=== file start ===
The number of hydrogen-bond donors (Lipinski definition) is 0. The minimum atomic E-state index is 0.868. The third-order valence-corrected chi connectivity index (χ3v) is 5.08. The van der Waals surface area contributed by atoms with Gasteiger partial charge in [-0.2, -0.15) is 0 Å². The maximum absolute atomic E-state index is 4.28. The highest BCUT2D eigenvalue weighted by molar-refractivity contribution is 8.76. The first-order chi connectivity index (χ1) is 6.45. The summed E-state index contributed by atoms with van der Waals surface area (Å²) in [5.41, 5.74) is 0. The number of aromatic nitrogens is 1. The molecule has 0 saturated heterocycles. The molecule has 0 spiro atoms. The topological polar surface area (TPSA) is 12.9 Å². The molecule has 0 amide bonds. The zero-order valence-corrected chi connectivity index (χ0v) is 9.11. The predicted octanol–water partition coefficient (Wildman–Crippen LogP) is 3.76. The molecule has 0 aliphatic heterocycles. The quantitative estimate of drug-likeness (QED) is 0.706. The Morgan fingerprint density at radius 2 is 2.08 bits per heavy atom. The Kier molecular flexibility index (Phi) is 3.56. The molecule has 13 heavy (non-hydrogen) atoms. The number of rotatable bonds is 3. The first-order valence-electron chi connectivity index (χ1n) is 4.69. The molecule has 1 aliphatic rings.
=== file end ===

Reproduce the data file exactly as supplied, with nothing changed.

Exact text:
The number of hydrogen-bond donors (Lipinski definition) is 0. The minimum atomic E-state index is 0.868. The third-order valence-corrected chi connectivity index (χ3v) is 5.08. The van der Waals surface area contributed by atoms with Gasteiger partial charge in [-0.2, -0.15) is 0 Å². The maximum absolute atomic E-state index is 4.28. The highest BCUT2D eigenvalue weighted by molar-refractivity contribution is 8.76. The first-order chi connectivity index (χ1) is 6.45. The summed E-state index contributed by atoms with van der Waals surface area (Å²) in [5.41, 5.74) is 0. The number of aromatic nitrogens is 1. The molecule has 0 saturated heterocycles. The molecule has 0 spiro atoms. The topological polar surface area (TPSA) is 12.9 Å². The molecule has 0 amide bonds. The zero-order valence-corrected chi connectivity index (χ0v) is 9.11. The predicted octanol–water partition coefficient (Wildman–Crippen LogP) is 3.76. The molecule has 0 aliphatic heterocycles. The quantitative estimate of drug-likeness (QED) is 0.706. The Morgan fingerprint density at radius 2 is 2.08 bits per heavy atom. The Kier molecular flexibility index (Phi) is 3.56. The molecule has 13 heavy (non-hydrogen) atoms. The number of rotatable bonds is 3. The first-order valence-electron chi connectivity index (χ1n) is 4.69. The molecule has 1 aliphatic rings.